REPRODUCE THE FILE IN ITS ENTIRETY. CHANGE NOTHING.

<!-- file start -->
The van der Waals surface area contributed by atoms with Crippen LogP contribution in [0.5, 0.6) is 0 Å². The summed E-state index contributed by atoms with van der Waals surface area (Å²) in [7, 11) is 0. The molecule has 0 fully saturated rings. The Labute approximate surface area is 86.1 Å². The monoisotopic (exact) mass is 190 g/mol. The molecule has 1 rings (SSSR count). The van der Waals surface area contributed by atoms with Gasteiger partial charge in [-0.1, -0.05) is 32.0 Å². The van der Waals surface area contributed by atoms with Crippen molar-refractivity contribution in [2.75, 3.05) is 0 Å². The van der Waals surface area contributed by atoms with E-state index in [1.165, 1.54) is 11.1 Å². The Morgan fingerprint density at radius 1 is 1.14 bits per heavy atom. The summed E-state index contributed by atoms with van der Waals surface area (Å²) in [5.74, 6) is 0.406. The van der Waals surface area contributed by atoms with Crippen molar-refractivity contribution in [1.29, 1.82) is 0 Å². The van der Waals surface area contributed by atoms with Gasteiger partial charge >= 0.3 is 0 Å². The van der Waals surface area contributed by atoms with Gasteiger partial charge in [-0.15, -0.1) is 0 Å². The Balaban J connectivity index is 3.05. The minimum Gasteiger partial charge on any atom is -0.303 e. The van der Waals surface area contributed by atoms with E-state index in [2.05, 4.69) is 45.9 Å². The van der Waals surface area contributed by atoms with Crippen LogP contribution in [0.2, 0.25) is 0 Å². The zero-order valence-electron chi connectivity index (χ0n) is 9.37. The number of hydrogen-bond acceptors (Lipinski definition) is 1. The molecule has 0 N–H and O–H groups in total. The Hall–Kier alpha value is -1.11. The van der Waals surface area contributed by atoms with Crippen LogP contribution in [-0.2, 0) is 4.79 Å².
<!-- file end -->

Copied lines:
The van der Waals surface area contributed by atoms with Crippen LogP contribution in [0.5, 0.6) is 0 Å². The summed E-state index contributed by atoms with van der Waals surface area (Å²) in [7, 11) is 0. The molecule has 0 fully saturated rings. The Labute approximate surface area is 86.1 Å². The monoisotopic (exact) mass is 190 g/mol. The molecule has 1 rings (SSSR count). The van der Waals surface area contributed by atoms with Gasteiger partial charge in [-0.1, -0.05) is 32.0 Å². The van der Waals surface area contributed by atoms with Crippen molar-refractivity contribution in [2.75, 3.05) is 0 Å². The van der Waals surface area contributed by atoms with E-state index in [1.165, 1.54) is 11.1 Å². The Morgan fingerprint density at radius 1 is 1.14 bits per heavy atom. The summed E-state index contributed by atoms with van der Waals surface area (Å²) in [5.74, 6) is 0.406. The van der Waals surface area contributed by atoms with Crippen molar-refractivity contribution in [1.29, 1.82) is 0 Å². The van der Waals surface area contributed by atoms with Gasteiger partial charge >= 0.3 is 0 Å². The van der Waals surface area contributed by atoms with Gasteiger partial charge in [-0.15, -0.1) is 0 Å². The Balaban J connectivity index is 3.05. The minimum Gasteiger partial charge on any atom is -0.303 e. The van der Waals surface area contributed by atoms with E-state index in [2.05, 4.69) is 45.9 Å². The van der Waals surface area contributed by atoms with Crippen LogP contribution in [0.2, 0.25) is 0 Å². The zero-order valence-electron chi connectivity index (χ0n) is 9.37. The number of hydrogen-bond acceptors (Lipinski definition) is 1. The molecule has 0 N–H and O–H groups in total. The Hall–Kier alpha value is -1.11. The van der Waals surface area contributed by atoms with Crippen LogP contribution in [-0.2, 0) is 4.79 Å².